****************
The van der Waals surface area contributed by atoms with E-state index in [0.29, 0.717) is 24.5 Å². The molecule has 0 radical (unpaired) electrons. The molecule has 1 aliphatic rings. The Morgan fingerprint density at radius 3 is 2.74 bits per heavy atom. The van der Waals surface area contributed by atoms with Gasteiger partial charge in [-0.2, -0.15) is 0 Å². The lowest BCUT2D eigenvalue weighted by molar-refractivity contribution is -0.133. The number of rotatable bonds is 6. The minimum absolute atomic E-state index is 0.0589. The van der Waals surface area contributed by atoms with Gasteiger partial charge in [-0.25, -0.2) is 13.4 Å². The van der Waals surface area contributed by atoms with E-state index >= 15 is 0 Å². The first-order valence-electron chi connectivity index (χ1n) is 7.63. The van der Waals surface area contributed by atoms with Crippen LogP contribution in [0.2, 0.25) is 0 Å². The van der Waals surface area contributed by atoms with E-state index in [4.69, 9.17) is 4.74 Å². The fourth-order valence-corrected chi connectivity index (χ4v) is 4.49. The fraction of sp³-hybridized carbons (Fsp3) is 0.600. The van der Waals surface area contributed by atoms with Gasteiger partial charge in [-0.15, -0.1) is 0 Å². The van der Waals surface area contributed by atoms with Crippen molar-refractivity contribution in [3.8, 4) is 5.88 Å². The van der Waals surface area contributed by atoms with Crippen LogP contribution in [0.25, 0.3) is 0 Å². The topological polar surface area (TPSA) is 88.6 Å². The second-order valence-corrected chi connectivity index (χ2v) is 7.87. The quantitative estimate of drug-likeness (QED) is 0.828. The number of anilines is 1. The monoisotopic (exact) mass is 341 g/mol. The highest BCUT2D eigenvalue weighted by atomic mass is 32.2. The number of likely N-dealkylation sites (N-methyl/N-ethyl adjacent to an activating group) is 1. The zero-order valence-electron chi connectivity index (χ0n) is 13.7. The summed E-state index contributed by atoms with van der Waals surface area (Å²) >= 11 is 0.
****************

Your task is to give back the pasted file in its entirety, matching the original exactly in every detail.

The van der Waals surface area contributed by atoms with E-state index in [0.29, 0.717) is 24.5 Å². The molecule has 0 radical (unpaired) electrons. The molecule has 1 aliphatic rings. The Morgan fingerprint density at radius 3 is 2.74 bits per heavy atom. The van der Waals surface area contributed by atoms with Gasteiger partial charge in [-0.2, -0.15) is 0 Å². The lowest BCUT2D eigenvalue weighted by molar-refractivity contribution is -0.133. The number of rotatable bonds is 6. The minimum absolute atomic E-state index is 0.0589. The van der Waals surface area contributed by atoms with Gasteiger partial charge in [-0.25, -0.2) is 13.4 Å². The van der Waals surface area contributed by atoms with E-state index >= 15 is 0 Å². The first-order valence-electron chi connectivity index (χ1n) is 7.63. The van der Waals surface area contributed by atoms with Crippen LogP contribution in [0.2, 0.25) is 0 Å². The van der Waals surface area contributed by atoms with E-state index in [4.69, 9.17) is 4.74 Å². The fourth-order valence-corrected chi connectivity index (χ4v) is 4.49. The fraction of sp³-hybridized carbons (Fsp3) is 0.600. The van der Waals surface area contributed by atoms with Gasteiger partial charge in [-0.15, -0.1) is 0 Å². The van der Waals surface area contributed by atoms with Crippen molar-refractivity contribution in [3.8, 4) is 5.88 Å². The van der Waals surface area contributed by atoms with Crippen LogP contribution in [0.25, 0.3) is 0 Å². The topological polar surface area (TPSA) is 88.6 Å². The second-order valence-corrected chi connectivity index (χ2v) is 7.87. The quantitative estimate of drug-likeness (QED) is 0.828. The number of anilines is 1. The monoisotopic (exact) mass is 341 g/mol. The highest BCUT2D eigenvalue weighted by atomic mass is 32.2. The number of likely N-dealkylation sites (N-methyl/N-ethyl adjacent to an activating group) is 1. The zero-order valence-electron chi connectivity index (χ0n) is 13.7. The summed E-state index contributed by atoms with van der Waals surface area (Å²) >= 11 is 0.